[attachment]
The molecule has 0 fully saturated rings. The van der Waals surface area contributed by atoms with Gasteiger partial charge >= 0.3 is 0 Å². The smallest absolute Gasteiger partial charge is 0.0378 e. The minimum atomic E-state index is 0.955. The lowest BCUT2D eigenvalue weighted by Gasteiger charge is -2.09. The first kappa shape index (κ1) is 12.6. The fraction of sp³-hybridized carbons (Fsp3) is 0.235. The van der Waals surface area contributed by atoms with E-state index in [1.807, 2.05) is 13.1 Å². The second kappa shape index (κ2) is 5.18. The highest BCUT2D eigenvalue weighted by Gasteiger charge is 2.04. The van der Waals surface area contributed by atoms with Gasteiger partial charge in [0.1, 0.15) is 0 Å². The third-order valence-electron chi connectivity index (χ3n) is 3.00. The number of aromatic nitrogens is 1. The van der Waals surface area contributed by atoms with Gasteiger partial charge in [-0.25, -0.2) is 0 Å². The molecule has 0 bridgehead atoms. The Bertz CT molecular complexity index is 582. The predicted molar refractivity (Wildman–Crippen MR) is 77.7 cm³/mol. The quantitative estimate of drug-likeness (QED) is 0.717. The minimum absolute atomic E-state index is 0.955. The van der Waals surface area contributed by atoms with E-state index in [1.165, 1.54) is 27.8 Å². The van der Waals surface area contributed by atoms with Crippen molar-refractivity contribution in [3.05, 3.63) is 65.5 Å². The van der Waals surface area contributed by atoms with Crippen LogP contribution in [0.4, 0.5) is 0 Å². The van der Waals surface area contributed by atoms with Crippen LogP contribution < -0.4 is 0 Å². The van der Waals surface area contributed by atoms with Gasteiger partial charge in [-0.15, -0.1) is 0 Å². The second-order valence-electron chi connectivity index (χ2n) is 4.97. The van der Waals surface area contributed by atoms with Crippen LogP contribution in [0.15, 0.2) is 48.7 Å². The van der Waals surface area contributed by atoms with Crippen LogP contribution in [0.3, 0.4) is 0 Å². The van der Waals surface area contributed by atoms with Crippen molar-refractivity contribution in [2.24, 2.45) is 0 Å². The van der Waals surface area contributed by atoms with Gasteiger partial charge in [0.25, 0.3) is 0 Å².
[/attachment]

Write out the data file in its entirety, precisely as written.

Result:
The molecule has 0 fully saturated rings. The van der Waals surface area contributed by atoms with Gasteiger partial charge >= 0.3 is 0 Å². The smallest absolute Gasteiger partial charge is 0.0378 e. The minimum atomic E-state index is 0.955. The lowest BCUT2D eigenvalue weighted by Gasteiger charge is -2.09. The first kappa shape index (κ1) is 12.6. The fraction of sp³-hybridized carbons (Fsp3) is 0.235. The van der Waals surface area contributed by atoms with E-state index in [1.807, 2.05) is 13.1 Å². The second kappa shape index (κ2) is 5.18. The highest BCUT2D eigenvalue weighted by Gasteiger charge is 2.04. The van der Waals surface area contributed by atoms with Gasteiger partial charge in [0.1, 0.15) is 0 Å². The third-order valence-electron chi connectivity index (χ3n) is 3.00. The number of aromatic nitrogens is 1. The van der Waals surface area contributed by atoms with Gasteiger partial charge in [-0.25, -0.2) is 0 Å². The molecule has 0 bridgehead atoms. The Bertz CT molecular complexity index is 582. The predicted molar refractivity (Wildman–Crippen MR) is 77.7 cm³/mol. The quantitative estimate of drug-likeness (QED) is 0.717. The minimum absolute atomic E-state index is 0.955. The van der Waals surface area contributed by atoms with E-state index in [1.165, 1.54) is 27.8 Å². The van der Waals surface area contributed by atoms with Crippen molar-refractivity contribution in [3.05, 3.63) is 65.5 Å². The van der Waals surface area contributed by atoms with Crippen LogP contribution in [0.4, 0.5) is 0 Å². The van der Waals surface area contributed by atoms with Crippen LogP contribution < -0.4 is 0 Å². The van der Waals surface area contributed by atoms with Gasteiger partial charge in [-0.15, -0.1) is 0 Å². The second-order valence-electron chi connectivity index (χ2n) is 4.97. The van der Waals surface area contributed by atoms with Crippen LogP contribution in [0.15, 0.2) is 48.7 Å². The van der Waals surface area contributed by atoms with Crippen LogP contribution in [0.3, 0.4) is 0 Å². The van der Waals surface area contributed by atoms with Crippen molar-refractivity contribution in [2.24, 2.45) is 0 Å². The van der Waals surface area contributed by atoms with Gasteiger partial charge in [0.25, 0.3) is 0 Å².